By contrast, says Reder, Habermas sees in religion the social function of a moral resource. But as Reder correctly points out, religions perform a range of social functions beyond morality: “Shaping culture life, coping with contingency, and he thematization of the relation between transcendence and immanence are further functions of religions.”

Friedo Ricken takes as his starting point Habermas’ proposed “translation” of the contents of religious belief into the language of enlightened reason. If the proposed translation is not to remain superficial and abstract, Ricken argues, then we must attend to what Habermas calls the “genealogy” of faith and reason that points to their common origin. Philosophy and religion have a shared origin; they represent two “complementary intellectual formations.” By “complementary” he means that they supplement each other and depend upon each other. Philosophy expresses the fact that human beings bear a likeness to God, namely: they are beings endowed with and bound by freedom. Because every human being is an image of God, all human beings are equally free.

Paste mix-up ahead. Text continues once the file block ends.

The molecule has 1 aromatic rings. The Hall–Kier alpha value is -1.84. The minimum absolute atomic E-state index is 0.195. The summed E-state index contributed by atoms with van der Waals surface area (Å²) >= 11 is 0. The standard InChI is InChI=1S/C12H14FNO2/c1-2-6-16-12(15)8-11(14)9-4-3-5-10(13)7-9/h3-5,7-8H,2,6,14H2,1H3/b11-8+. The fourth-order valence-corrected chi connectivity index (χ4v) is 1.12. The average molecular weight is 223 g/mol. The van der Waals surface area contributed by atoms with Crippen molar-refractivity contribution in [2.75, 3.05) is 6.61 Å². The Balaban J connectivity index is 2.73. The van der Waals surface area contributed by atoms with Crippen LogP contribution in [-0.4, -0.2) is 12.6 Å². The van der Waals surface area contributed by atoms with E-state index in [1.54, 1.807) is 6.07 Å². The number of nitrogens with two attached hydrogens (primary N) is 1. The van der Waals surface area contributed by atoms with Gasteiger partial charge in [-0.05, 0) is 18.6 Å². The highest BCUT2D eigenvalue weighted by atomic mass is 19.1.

Ricken also offers a detailed treatment of Habermas’ major disagreement with the Pope, namely on the concept of Hellenization. Habermas understands by this “the synthesis of faith and knowledge forged in the tradition extending from Augustine to Thomas.” To this the Pope responds that this idea of a synthesis of Greek metaphysics and faith is no longer viable in this form. Pope Benedict XVI understands Hellenization as an inner-biblical process which reaches its conclusion in the prologue to the Gospel of John. According to Ricken, the Pope’s primary concern is to draw attention to the fact that the connection with Greek philosophy can already be found in the earliest documents of Christianity,  from which it follows that reason plays an indispensable role in the representation of the contents of faith. Thus the encounter between Athens and Jerusalem takes place already within the Bible, not in late antiquity or the medieval period, which Habermas maintains.